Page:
The Respondent does not appear to have any commercial activities related to the domain names in question except to redirect Internet traffic to “sponsored links” who presumably provide the Respondent with a source of revenue. Questions concerning the actual registrant of the <lumberliquidater.com> domain name are discussed in section 6. D below. Other facts bearing on the matter are discussed in section 6. A-C below.
5. Parties’ Contentions
The Complainant’s contentions, as they bear on resolution of this dispute, are discussed individually under section 6. A-C below.
The Respondent did not reply to the Complainant’s contentions. Therefore, for purposes of this decision, the Panel accepts the Complainant’s contentions when supported by evidence, as shown above and below.
6. Discussion and Findings
To prevail in a UDRP action, paragraph 4(a) of the Policy requires that the complainant must prove each of the following:
(i) The domain name at issue is identical or confusingly similar to a trademark or service mark in which the complainant has rights; and
(ii) The respondent has no rights or legitimate interests in respect of the domain name; and
(iii) The domain name has been registered and is being used in bad faith.
Because this dispute is between two parties who are United States citizens and would otherwise be subject to jurisdiction before American courts to resolve any disagreement regarding the trademark(s) and domain name in question, the Panel concludes that pursuant to the Rules, paragraph 15(a), it is appropriate to apply rules and principles of American trademark law between the parties.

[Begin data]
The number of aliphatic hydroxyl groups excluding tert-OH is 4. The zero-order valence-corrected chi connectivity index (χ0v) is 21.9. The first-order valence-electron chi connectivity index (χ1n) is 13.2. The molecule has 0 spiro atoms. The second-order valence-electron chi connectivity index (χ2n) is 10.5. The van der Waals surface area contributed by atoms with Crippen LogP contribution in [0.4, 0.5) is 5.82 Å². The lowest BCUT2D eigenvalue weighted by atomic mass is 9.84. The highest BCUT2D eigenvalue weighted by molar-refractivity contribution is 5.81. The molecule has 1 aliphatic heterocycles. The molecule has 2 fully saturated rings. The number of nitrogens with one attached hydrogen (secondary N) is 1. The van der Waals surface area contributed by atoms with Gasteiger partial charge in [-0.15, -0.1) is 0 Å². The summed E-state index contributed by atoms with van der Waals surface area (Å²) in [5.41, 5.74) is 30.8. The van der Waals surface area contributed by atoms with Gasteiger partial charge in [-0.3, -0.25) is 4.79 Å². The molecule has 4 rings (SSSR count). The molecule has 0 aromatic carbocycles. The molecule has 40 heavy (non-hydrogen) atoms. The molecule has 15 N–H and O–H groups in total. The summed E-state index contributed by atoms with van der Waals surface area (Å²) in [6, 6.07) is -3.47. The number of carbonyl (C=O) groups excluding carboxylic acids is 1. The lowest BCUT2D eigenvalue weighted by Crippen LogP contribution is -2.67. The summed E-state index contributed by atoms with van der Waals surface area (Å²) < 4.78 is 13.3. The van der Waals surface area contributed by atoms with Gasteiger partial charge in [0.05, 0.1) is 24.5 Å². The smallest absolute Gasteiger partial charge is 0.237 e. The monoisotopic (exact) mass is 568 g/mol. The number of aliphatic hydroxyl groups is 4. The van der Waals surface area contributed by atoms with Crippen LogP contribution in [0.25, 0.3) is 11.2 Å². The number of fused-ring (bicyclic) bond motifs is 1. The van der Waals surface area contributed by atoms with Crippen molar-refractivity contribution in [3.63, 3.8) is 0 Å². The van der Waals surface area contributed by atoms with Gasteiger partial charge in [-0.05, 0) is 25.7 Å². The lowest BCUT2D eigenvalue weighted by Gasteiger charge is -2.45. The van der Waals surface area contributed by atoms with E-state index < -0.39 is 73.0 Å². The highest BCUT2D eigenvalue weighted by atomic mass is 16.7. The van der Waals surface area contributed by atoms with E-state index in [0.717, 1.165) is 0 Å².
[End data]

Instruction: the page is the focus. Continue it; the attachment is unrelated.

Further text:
A. Identical or Confusingly Similar
Paragraph 4(a)(i) essentially involves a two step analysis. First, the Panel must establish “the trademark or service mark in which the complainant has rights.” The trademark(s) is/are the foundation for considering, second, whether the domain name at issue is identical or “confusingly similar.”
The Complainant has provided extensive evidence of its trademark registrations (Complaint paragraph 4 and Exhibit 2), but the Complainant did not receive any of its registrations until after the domain names in question were registered on June 13, 2002.
While the Policy is crafted in a sufficiently broad way as to permit parties to proceed on common law trademark rights, Panels should be cautious in handling claims of common law trademark rights; in part because a broadunderstanding of such rights may give persons in common law jurisdictions a significant advantage over persons in jurisdictions that do not recognize unregistered trademark rights.
The record provided by the Complainant’s counsel is regrettably thin on the establishment of common law trademark rights prior to June 13, 2002. The Complainant’s own webpage provides little or no relevant information (Complaint Exhibit 5 and visited by Panel, September 17, 2006). Because of the dearth of evidence, this is a close case.